A new poll released yesterday by Christopher Newport University shows former Governor Jeb Bush (R-FL) with a slight lead over former Secretary of State Hillary Clinton (D) in the key swing state of Virginia. The same poll does show Clinton with a lead over the Republican field excluding Jeb Bush. The poll must be encouraging for the Bush campaign which seeks to market itself as the only realistic competition to Clinton in the Republican field. The following is a breakdown of the poll, including a look at the impact of the poll, the sample, and a comparison to other polls. For more polling updates up through 2016 presidential election follow this page on Twitter or Facebook.
The Overall Numbers
Jeb Bush (R-FL) (48 percent) versus Hillary Clinton (D) (46 percent)
Hillary Clinton (48 percent) versus Gov. Scott Walker (R-WI) (43 percent)
Hillary Clinton (49 percent) versus Sen. Rand Paul (R-KY) (47 percent)
Hillary Clinton (49 percent) versus Sen. Ted Cruz (R-TX) (44 percent)
Hillary Clinton (49 percent) versus fmr. Gov. Mike Huckabee (R-AR) (46 percent)
Hillary Clinton (47 percent) versus Gov. Chris Christie (R-NJ) (45 percent)
Hillary Clinton (49 percent) versus fmr. Sen. Marco Rubio (R-FL) (45 percent)
What the Poll Means
Virginia is worth 13 Electoral College voters to whoever wins the state in 2016. In 2012 President Obama won the state by four points over Mitt Romney and in 2008 President Obama won the state by seven points versus Senator John McCain (R-AZ). In 2004 John Kerry lost the state by eight points against President George W. Bush, and in 2000 Al Gore lost the state by nine points against President George W. Bush.
A candidate needs 270 votes to win the Electoral College. While Virginia only has 13 of those votes, the state is one the key swing states in a list that also includes Florida, Ohio, Colorado, and Iowa. The Democrats can count on states like California to go their way and the Republicans are assured of states like Alabama (barring a political disaster). In a close presidential race (and 2016 is certainly expected to be one) it is the swing states which decide the winner. Virginia will undoubtedly be hotly contested in 2016 with both parties investing significant resources to try and win the precious Electoral College votes. The winner of the presidential contest in Virginia may also influence the US Senate race there, with Republicans trying to hold on to their majority in the US Senate and Democrats try to steal enough seats to take control.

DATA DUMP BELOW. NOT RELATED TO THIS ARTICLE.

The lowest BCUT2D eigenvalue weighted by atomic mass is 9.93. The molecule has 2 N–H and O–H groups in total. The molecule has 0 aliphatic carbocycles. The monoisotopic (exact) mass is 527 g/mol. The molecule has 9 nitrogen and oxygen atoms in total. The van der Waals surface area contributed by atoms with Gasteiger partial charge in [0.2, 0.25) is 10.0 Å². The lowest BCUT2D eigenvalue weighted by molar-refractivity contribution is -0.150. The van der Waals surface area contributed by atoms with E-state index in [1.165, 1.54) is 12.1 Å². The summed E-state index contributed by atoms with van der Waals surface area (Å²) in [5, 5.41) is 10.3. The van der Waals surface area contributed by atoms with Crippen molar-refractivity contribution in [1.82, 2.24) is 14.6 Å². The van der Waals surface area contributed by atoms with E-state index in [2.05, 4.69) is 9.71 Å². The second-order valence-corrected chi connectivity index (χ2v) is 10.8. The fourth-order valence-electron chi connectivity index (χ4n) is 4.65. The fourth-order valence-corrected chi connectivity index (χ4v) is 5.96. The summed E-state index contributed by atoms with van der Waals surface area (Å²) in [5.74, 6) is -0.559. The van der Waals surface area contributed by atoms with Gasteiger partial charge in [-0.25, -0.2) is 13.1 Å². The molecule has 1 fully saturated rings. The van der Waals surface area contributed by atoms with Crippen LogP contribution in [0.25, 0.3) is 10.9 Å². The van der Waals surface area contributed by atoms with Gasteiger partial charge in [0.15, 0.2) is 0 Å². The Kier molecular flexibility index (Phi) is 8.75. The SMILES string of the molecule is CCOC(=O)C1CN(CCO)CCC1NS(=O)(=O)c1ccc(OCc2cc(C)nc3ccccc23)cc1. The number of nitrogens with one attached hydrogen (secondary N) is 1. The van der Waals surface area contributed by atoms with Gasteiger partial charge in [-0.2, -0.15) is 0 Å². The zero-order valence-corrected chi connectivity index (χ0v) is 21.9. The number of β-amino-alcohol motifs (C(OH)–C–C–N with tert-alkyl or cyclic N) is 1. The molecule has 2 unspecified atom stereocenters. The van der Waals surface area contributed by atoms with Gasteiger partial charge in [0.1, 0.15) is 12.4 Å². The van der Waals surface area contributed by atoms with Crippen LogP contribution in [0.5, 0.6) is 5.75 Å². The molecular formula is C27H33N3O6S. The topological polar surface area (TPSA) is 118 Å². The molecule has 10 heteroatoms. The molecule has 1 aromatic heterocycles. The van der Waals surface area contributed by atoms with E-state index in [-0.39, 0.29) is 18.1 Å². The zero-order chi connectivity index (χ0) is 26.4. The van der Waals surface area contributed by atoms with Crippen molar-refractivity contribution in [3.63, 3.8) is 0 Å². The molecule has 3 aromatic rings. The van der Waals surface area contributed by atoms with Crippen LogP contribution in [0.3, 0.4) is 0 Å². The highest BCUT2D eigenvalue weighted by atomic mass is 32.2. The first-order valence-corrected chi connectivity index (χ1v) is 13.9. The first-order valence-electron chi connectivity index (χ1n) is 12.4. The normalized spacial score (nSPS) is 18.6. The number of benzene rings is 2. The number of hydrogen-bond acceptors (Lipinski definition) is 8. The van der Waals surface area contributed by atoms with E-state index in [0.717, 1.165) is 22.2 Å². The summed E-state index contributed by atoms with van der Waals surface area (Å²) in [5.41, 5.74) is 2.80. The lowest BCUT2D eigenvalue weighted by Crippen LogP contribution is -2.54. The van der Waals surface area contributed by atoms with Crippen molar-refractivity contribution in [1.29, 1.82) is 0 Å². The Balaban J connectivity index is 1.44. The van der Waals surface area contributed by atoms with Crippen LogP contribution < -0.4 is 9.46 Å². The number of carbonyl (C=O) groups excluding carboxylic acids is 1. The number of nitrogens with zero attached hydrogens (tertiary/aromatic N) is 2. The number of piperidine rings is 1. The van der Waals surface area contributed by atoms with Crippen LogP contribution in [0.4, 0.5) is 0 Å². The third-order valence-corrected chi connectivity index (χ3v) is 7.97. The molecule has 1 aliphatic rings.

It is worth remembering that this is just one poll, and we are still well over a year away from the actual election. With that in mind, the Bush Campaign should not start buying champagne yet, but the poll certainly is an encouraging sign for them.
Comparison to Other Polls
A Quinnipiac University poll released in early April showed Clinton with a seven point lead over Bush in Virginia, a seven point lead over Scott Walker, an eight point lead over Marco Rubio, a four point lead over Rand Paul, a six point lead over Chris Christie, a ten point lead over Ted Cruz, and an eight point lead over Mike Huckabee. The Quinnipiac poll suggests that Clinton may actually be in a stronger position that the Christopher Newport University poll purports.
Every poll is ultimately based on a sampling of potential voters. A number of factors can influence the poll’s accuracy such as sample size and composition
In this poll Christopher Newport University surveyed 658 registered voters, which gives the poll a margin of error of +/-4.6 percentage points. The inclusion of all registered voters, as opposed to just likely voters, may have favored Clinton to some degree. This sample size is very small, and there is no data currently available showing the breakdown of how many of the participants were Republican, Democrat, or independent.
In his 2012 ratings Nate Silver did not rate Christopher Newport University in the presidential election, likely because the pollster did not release enough surveys to be evaluated. This is another reason to be somewhat skeptical of the results of these polls until we have more of track history with which to judge the pollster.